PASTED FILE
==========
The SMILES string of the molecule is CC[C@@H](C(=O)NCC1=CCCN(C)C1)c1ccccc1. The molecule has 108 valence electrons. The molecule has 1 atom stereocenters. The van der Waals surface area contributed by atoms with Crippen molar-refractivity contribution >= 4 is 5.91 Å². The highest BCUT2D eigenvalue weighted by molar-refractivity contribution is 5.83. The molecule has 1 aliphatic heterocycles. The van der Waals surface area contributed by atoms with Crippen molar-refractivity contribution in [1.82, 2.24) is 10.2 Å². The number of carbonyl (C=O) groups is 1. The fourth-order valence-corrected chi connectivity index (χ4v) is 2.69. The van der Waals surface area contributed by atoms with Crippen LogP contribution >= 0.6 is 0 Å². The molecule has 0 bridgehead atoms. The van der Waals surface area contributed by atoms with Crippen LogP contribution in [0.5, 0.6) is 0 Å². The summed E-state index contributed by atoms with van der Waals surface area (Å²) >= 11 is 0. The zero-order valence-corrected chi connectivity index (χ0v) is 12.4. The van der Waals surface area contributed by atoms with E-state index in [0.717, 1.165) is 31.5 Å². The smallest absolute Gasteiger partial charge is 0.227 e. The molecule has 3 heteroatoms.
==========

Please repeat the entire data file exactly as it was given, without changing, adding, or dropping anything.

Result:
The SMILES string of the molecule is CC[C@@H](C(=O)NCC1=CCCN(C)C1)c1ccccc1. The molecule has 108 valence electrons. The molecule has 1 atom stereocenters. The van der Waals surface area contributed by atoms with Crippen molar-refractivity contribution >= 4 is 5.91 Å². The highest BCUT2D eigenvalue weighted by molar-refractivity contribution is 5.83. The molecule has 1 aliphatic heterocycles. The van der Waals surface area contributed by atoms with Crippen molar-refractivity contribution in [1.82, 2.24) is 10.2 Å². The number of carbonyl (C=O) groups is 1. The fourth-order valence-corrected chi connectivity index (χ4v) is 2.69. The van der Waals surface area contributed by atoms with Crippen LogP contribution >= 0.6 is 0 Å². The molecule has 0 bridgehead atoms. The van der Waals surface area contributed by atoms with Crippen LogP contribution in [0.5, 0.6) is 0 Å². The summed E-state index contributed by atoms with van der Waals surface area (Å²) >= 11 is 0. The zero-order valence-corrected chi connectivity index (χ0v) is 12.4. The van der Waals surface area contributed by atoms with E-state index in [0.717, 1.165) is 31.5 Å². The smallest absolute Gasteiger partial charge is 0.227 e. The molecule has 3 heteroatoms.